Situating graduate writing support within professional development programming allows for a qualitatively different model. It supplements the traditional adviser/advisee model, which focuses on disciplinary conventions, by helping students master the varied processes that go into all types of writing activities. The alternative model, which is tailored to the unique needs of graduate students as early career professionals rather than as academics-in-training, addresses writing-related challenges by situating academic writing within a more comprehensive set of related concerns: planning the writing process, developing an effective writing routine, understanding the intersection of creativity and craft in writing, experimenting with different writing modalities, reflecting on one’s personal relationship with writing, managing relationships with advisors and mentors, seeking and implementing feedback, and managing the different aspects of the writing process such as developing a conceptual framing, outlining, drafting, revising, editing, and proofreading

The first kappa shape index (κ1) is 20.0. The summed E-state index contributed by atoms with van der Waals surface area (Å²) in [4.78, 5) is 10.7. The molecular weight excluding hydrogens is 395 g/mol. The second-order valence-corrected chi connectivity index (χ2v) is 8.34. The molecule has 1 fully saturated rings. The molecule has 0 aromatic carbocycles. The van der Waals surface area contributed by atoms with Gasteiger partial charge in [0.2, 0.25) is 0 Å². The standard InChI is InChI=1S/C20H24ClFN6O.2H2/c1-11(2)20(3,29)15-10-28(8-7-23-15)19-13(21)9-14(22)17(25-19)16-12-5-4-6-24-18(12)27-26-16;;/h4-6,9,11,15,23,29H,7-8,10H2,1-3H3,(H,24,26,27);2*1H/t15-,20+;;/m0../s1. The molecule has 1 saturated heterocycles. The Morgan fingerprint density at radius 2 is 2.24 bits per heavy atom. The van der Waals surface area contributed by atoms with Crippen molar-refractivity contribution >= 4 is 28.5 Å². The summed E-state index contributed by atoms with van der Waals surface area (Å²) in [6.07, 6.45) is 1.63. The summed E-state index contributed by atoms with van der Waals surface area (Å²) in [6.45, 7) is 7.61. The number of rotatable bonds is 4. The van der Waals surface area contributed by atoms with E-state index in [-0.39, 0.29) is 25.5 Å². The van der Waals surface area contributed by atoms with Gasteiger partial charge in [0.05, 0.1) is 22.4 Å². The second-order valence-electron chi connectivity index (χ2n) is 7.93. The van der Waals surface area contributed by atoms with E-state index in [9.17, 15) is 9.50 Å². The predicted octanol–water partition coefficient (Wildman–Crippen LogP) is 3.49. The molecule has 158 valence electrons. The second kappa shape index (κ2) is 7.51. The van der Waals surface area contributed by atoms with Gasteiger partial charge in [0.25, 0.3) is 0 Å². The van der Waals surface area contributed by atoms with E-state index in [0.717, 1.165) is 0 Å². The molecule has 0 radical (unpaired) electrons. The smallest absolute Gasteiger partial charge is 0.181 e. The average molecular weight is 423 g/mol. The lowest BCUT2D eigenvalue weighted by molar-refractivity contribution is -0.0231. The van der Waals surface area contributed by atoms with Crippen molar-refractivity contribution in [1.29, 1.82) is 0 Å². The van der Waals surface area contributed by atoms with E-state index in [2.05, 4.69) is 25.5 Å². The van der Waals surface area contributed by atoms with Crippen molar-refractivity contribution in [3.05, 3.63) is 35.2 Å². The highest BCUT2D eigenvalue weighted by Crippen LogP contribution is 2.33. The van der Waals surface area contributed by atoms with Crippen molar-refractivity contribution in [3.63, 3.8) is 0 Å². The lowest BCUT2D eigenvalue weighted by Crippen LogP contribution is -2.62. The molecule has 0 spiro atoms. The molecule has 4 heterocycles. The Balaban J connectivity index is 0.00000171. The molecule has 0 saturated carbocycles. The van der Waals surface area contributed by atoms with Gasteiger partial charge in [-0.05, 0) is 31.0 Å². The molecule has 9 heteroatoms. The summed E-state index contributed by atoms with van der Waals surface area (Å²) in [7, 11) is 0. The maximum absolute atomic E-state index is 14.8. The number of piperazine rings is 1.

From this perspective, mastery over the writing process is not achieved only by teaching graduate students a set of techniques but by guiding them as they develop/enhance a well-rounded skillset which will serve them in the long term rather than simply help them overcome challenges related to the most immediate milestone. The deep understanding of processes, the capacity to adapt to various audiences/contexts/demands, and the enhancement of a wide set of overlapping skills would help students deal with both the immediate needs related to their academic programs as well as with the long-term demands of the professional roles they might perform in the future.

A shift in the mentorship paradigm